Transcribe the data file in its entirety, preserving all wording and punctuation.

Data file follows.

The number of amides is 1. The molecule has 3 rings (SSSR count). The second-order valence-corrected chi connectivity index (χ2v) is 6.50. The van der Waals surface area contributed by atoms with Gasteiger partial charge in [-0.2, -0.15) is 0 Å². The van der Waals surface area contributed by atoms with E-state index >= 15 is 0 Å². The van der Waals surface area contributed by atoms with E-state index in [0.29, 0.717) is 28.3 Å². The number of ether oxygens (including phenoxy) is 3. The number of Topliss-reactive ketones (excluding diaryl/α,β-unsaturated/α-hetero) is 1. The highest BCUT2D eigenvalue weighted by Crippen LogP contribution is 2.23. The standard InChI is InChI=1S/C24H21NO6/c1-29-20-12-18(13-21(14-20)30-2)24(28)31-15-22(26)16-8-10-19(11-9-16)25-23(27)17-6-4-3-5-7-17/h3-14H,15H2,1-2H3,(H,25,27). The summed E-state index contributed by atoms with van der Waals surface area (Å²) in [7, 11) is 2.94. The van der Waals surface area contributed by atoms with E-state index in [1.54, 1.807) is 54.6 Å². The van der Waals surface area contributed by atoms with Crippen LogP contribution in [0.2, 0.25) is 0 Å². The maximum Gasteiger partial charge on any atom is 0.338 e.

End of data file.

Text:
The number of amides is 1. The molecule has 3 rings (SSSR count). The second-order valence-corrected chi connectivity index (χ2v) is 6.50. The van der Waals surface area contributed by atoms with Gasteiger partial charge in [-0.2, -0.15) is 0 Å². The van der Waals surface area contributed by atoms with E-state index >= 15 is 0 Å². The van der Waals surface area contributed by atoms with E-state index in [0.29, 0.717) is 28.3 Å². The number of ether oxygens (including phenoxy) is 3. The number of Topliss-reactive ketones (excluding diaryl/α,β-unsaturated/α-hetero) is 1. The highest BCUT2D eigenvalue weighted by Crippen LogP contribution is 2.23. The standard InChI is InChI=1S/C24H21NO6/c1-29-20-12-18(13-21(14-20)30-2)24(28)31-15-22(26)16-8-10-19(11-9-16)25-23(27)17-6-4-3-5-7-17/h3-14H,15H2,1-2H3,(H,25,27). The summed E-state index contributed by atoms with van der Waals surface area (Å²) in [7, 11) is 2.94. The van der Waals surface area contributed by atoms with E-state index in [1.54, 1.807) is 54.6 Å². The van der Waals surface area contributed by atoms with Crippen LogP contribution in [0.2, 0.25) is 0 Å². The maximum Gasteiger partial charge on any atom is 0.338 e.